Teamwork and communication is something that seems to bypass a possible language barrier. The nature of team sports at a young age or recreational level is to encourage the development of life skills that are not only important to the creation of a successful team, but are also vital to living a successful life. As a part of Ultimate Peace, the players learn how to communicate their thoughts and disagreements in healthy ways, with people of different nationalities and backgrounds. Later in life, their ability to connect effectively with people of varying ethnic groups or ideas will serve them well, and could ultimately lead to them spearheading positive change in the region.

“Even though it seems impossible at the outset, there is without fail a magical point where communication shifts to a common language, sometimes spoken, sometimes not. Everything starts to flow, smiles are contagious, and you look around and realize that here is a group of kids who would literally never interact, if not for this program…and they are hugging, high-fiving and bounding as a team,” Tosta said.


Caleb Seamon, a 17-year old from Massachusetts, was exposed to ultimate frisbee at a young age, as his older brothers both played and coached. Seamon has continued his love of ultimate to this day, competing for his high school’s varsity ultimate team and has played at the Youth Club Championships with his club team, Boston BUDA. Growing up in a house where ultimate is so prevalent, it was inevitable that Seamon would hear about Ultimate Peace. Seamon originally learned about Ultimate Peace from his eldest brother, who has now been working with Ultimate Peace for the past five years. After hearing about the amazing memories his brother was making in the Middle East, Seamon knew that he had to experience it as well.

Seamon stepped onto the field as a Leader in Training (LIT), very similar to a Coach in Training. As an LIT, his main goal was to assist head coaches, maintain positive energy, and occasionally run a drill or scrimmage. He was one of the thirteen American LIT’s working at camp this past summer, a minority compared to the roughly 45 Middle East LIT’s. Before arriving to camp, Seamon had only met one of the other LIT’s briefly before arriving in the Middle East. Although the summer camp was only eight days long, Seamon admits that fast friendships bloomed.

“We [the American LITs] ranged from the Northeast to the midwest and to the west — so much distance separated us,” Seamon said. “An outsider would not he able to tell this now, however, because the 8-ish days we spent constantly together brought us so close. The way in which UP brings passionate people together for a week catalyses special friendships.”

Even to this day Seamon admits that the LIT’s remain close in contact, relying on social media and Skype to keep in touch. According to Seamon, the group chat between the American LIT’s is active daily, and they try to plan Skype calls with the Middle Eastern LITs as often as they can. One of the biggest changes is that now the majority of Seamon’s Facebook feed is in Hebrew and Arabic.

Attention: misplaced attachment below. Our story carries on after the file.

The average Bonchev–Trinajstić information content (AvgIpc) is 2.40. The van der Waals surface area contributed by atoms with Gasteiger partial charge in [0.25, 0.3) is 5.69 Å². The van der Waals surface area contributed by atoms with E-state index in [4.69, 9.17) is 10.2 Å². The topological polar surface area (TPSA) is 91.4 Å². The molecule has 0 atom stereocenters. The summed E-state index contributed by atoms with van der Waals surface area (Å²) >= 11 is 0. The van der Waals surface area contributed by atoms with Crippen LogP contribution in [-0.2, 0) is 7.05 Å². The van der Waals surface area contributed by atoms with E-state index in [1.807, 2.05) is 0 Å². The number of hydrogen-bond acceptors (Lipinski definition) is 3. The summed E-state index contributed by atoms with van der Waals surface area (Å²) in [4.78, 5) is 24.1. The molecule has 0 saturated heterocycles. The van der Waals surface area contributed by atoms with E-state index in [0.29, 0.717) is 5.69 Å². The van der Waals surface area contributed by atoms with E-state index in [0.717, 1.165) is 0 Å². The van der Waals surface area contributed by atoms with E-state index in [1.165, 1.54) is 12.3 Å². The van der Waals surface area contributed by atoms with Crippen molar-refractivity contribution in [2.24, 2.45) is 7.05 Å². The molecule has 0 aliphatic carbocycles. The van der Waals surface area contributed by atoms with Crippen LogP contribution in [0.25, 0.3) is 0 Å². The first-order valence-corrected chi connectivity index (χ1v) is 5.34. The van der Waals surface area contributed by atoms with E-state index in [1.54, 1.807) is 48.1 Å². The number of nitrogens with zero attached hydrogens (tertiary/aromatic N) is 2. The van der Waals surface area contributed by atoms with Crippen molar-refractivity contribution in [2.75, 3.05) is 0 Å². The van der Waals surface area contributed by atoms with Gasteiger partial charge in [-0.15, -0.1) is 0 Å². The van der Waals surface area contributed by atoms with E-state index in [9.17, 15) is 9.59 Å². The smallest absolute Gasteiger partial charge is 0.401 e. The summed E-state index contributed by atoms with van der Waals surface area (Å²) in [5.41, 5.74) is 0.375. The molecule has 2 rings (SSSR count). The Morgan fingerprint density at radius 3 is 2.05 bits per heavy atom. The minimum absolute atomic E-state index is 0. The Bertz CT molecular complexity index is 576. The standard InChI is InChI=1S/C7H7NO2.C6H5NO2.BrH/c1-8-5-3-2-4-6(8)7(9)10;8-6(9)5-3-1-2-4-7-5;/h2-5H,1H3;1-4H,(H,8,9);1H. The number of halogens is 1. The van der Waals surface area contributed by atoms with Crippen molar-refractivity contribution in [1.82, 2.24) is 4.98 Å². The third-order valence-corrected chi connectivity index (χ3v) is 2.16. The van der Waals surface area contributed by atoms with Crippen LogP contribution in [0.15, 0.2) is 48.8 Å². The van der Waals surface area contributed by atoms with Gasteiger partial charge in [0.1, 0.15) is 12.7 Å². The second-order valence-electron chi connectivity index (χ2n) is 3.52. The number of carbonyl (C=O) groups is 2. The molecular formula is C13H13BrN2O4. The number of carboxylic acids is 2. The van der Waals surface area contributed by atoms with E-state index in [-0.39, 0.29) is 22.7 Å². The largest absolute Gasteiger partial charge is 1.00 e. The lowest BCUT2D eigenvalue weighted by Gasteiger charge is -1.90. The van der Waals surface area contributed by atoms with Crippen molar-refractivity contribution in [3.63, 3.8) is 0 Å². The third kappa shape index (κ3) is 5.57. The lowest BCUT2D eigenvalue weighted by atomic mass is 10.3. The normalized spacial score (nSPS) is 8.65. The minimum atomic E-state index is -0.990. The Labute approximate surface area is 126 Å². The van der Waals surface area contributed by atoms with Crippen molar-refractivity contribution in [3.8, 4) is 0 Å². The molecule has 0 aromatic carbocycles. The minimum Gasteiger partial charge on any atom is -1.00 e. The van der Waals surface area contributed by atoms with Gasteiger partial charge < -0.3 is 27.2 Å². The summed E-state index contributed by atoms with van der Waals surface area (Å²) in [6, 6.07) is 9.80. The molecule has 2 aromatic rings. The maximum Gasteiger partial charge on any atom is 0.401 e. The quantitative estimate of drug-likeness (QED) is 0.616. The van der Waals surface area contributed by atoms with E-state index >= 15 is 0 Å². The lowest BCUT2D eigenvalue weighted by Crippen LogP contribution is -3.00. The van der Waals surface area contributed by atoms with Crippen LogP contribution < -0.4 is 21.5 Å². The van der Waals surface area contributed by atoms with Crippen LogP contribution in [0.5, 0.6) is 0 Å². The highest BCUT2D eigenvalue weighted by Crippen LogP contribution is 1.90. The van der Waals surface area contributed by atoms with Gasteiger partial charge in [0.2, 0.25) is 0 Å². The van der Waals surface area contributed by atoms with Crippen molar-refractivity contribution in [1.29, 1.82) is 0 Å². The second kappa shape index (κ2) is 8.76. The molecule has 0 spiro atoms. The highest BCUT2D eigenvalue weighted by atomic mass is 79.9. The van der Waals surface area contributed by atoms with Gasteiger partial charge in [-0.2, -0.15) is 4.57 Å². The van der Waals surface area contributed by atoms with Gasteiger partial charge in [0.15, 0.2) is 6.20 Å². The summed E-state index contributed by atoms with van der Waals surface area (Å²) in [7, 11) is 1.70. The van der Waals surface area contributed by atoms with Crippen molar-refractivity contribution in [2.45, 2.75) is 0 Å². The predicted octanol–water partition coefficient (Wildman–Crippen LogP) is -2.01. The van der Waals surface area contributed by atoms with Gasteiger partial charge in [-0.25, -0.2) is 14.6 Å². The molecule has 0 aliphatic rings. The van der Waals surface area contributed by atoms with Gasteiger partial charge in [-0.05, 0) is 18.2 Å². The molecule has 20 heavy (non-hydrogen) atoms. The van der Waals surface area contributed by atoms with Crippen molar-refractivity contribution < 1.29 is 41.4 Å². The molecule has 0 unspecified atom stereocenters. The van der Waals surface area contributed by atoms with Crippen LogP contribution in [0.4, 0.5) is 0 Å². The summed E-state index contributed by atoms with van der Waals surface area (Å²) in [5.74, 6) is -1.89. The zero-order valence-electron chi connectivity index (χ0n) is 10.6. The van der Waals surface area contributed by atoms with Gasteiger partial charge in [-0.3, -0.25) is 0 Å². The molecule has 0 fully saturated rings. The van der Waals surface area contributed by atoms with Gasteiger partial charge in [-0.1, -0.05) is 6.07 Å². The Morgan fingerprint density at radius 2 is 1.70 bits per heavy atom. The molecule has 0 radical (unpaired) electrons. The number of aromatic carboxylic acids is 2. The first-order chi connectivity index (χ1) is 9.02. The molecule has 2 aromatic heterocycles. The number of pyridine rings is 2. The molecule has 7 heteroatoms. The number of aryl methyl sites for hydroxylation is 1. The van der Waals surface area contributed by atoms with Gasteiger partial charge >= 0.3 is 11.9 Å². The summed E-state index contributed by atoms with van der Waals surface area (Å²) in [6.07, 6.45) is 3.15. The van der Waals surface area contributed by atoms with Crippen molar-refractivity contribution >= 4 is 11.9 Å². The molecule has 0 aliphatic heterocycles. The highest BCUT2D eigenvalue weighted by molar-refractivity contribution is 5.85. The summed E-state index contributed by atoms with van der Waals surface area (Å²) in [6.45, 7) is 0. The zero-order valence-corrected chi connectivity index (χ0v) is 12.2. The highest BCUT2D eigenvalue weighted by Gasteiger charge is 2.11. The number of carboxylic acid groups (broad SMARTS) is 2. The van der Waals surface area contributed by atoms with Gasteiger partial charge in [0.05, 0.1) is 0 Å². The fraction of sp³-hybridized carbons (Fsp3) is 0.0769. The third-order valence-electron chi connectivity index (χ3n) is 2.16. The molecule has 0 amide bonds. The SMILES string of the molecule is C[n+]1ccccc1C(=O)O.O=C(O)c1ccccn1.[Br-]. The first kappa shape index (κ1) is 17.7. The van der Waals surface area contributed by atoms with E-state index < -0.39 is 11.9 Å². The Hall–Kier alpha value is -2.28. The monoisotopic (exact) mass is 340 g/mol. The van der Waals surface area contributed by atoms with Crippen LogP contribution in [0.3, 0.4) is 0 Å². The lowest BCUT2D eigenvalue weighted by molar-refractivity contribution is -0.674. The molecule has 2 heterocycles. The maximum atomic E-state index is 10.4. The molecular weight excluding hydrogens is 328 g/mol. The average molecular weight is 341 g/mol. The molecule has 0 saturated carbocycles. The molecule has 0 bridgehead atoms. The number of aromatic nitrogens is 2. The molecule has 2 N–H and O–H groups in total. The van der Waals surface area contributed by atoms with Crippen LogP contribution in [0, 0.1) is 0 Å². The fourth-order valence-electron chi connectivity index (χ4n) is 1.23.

However, the connections made between LIT’s are not the only connections made in Ultimate Peace: by the end of camp, many campers find friends from backgrounds they never thought they would find similarities with. The three distinct backgrounds at camp – Arab-Israelis, Israeli Jews, and Palestinians – normally wouldn’t be found intermingling due to the separation in their communities. However, at Ultimate Peace they have a chance to come together and bond over ultimate.

“The main thing that I think I have learned from my experience as an LIT was that at the end of the day everyone is a person. While I did not think otherwise before camp, the first-hand experience of witnessing the connections made between campers from disputing backgrounds was inspiring,” Seamon said. “From this I have developed a great optimism, especially regarding conflict resolution.”

When we asked Seamon to recall his favorite memory from the eight days he spent at camp, he admitted it was difficult, but decided on “Night Activity”. Night Activity is a night where all the coaches and campers are on the field under the lights, playing different ultimate-related games and dancing to the music that blasts from speakers. During Night Activity, Seamon was asked to look for the “lonely campers” and invite them to play games instead of sitting on the sideline alone.

“There was one night where there was a boy who was looking sad and was all alone sitting off by himself. I walked over to him and after much discussion I finally convinced him to throw with me,” Seamon said. “As we were throwing I tried to bring him out to play some ultimate or to dance, but he repeatedly refused.”